April 7, 1917 Daphne

April 7, 1917

It was wet with cold rain and I didn’t leave the lodge today. The furthest I ventured was to the storehouse, the second part of Mowat Lodge. Shannon, when he took it over, made some guest rooms, but during the winter it is mostly empty and unheated. The canoes, including mine are stored here. At the far end, there’s a set of drafty double-doors. In the winter Shannon brings the horses here to groom them. The light’s better than in the stable and there more room to work and you don’t have to contend with cows and chickens. They tend to put up a fuss when the horses get the attention, so Shannon brings them here. Shannon’s eventual goal is to fashion more guest rooms for the busy part of the season, but I don’t think he has to worry about that this year.

The storehouse is a good place to sketch from. I can get a good view of the lake from the window. If  I need a better view I can look through the door or sit on the front verandah which extends between both structures. Mowat Lodge is a fair ways back from the shore so if you ignore the intervening tree stumps, dead trees and scrap lumber strewn about, it’s a pretty good view of the lake. I could see Little Wapomeo Island and to the south I could see the big hill that leads you into Bonita Lake.

I got to know the new guests a litter better today, the Crombies. Lt. ‘Robin’ Crombie is a veteran and a consumptive. His wife, Miss Crombie (‘Daphne’ as she’s asked me to call her) is in her early twenties. I chatted with her at breakfast and discovered that Robin was a broker in Toronto, signed up in 1914, went overseas in the spring of 1915 and was back by the fall with tuberculosis. He never saw any action before they sent him back. Over this past winter, his condition didn’t improve so they decided to come up to Mowat Lodge for the fresh northern air.

After the coughing fit last night, I was surprised that he survived the night. I was relieved he did, because if he didn’t I’d have to contend with a newly available widow. I could tell that Daphne, (or ‘Mrs. Crombie’ as I have been address her) was intrigued and interested in my pursuits. So long as Robin was incapacitated she wasn’t going to leave me alone.

The doctor’s order was that Robin was supposed to spend as much time on the outdoors as long a possible. He was in no condition to spend the duration in a rocking chair, so Shannon decided to retrieve one the beds from the store house at set it up on the veranda. I helped him bring it out So that he could have a good view of the lake over the railing, Shannon propped up the head end of the bed with two apple crates. They’re taller and stronger than the orange creates. So the bed had a healthy inclination facing toward the lake. Robin looked helpless, bundled up in his feather-filled officer’s quilt, but he had no reserve to protest the arrangement.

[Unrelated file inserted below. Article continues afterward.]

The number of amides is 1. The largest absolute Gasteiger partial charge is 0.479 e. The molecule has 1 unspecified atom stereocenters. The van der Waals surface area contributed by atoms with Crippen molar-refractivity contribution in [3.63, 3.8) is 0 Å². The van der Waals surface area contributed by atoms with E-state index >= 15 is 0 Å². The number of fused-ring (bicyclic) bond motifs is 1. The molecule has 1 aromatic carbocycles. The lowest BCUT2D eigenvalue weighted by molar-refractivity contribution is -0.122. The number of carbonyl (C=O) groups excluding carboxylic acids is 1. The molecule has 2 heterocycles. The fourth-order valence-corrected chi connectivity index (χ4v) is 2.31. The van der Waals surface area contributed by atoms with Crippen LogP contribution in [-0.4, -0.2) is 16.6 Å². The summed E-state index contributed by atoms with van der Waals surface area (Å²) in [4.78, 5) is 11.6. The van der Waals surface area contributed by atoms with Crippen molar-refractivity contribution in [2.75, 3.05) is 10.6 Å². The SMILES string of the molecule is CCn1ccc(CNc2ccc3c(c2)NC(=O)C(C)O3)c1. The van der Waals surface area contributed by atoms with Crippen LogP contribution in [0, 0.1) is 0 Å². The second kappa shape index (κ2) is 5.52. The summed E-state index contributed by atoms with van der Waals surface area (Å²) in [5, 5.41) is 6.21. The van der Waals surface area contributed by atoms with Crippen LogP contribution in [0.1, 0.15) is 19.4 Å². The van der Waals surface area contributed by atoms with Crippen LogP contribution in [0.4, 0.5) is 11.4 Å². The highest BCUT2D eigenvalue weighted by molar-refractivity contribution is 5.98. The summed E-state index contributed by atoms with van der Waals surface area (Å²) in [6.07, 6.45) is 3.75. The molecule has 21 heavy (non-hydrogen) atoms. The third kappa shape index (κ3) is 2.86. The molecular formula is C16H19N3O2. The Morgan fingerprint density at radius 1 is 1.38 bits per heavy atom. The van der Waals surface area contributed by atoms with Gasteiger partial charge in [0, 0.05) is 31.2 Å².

I returned to the store house to work on my sketch. With Robin securely ensconced in his recuperative position, Daphne came to visit me. At first, with her doe-eyes, she didn’t strike me as the talkative sort and I tried to signal that I wasn’t the talkative sort either, especially when I was painting, but she insisted on chatting and started to ask me a few questions. I usually despise small talk, but her demeanour was pleasant and I didn’t mind the conversation. It was like talking to my sisters. Ask a question. Give an answer. Ask another question. Give another answer. Rinse. Repeat.

Daphne told me they’d be here until later spring, maybe until summer. The doctor’s prescription for Robin was to sit out on the porch in the cold air and to sleep with the window open. I could tell that she wasn’t used to being married, otherwise she wouldn’t have approached me alone in the storage shed. Married women didn’t do that. I didn’t ask, but I am sure that they got married just before he left.  Marriages like that happened a lot in the early part of the war. But when the soldiers started to not return, or came back shells of the themselves, women started to conclude to reserve their marrying prospects for the returning soldiers, not for the departing ones.

Daphne and I talked for about an hour and I finished my sketch just before noon. I helped her bring Robin in and to the dinner table. He looked pretty relieved to be back in the lodge. But then he was back out again on the verandah for his afternoon regimen.

Yesterday looked like a full moon, but it’s a full moon tonight. The evening sky was bright and the still snow-covered lake looked a pristine white silk cloth laid at the foot of the hills. After dinner, we gathered in the dining room to play parlour games. Chess, crokinole, cribbage and euchre. No poker or Ouija board. Annie has forbade its use in the lodge. If we do use a Ouija board, we’ll have to do it where Shannon hides his whisky – in the horse barn.

All duuring the day, we all tried to put on an air of normalcy. But the shock of the war declaration weighed heavily on everyone. I knew that the calls for conscription were sure to become louder and more vociferous. I thought I could escape and gain some refuge here, but I’m beginning to doubt that now.

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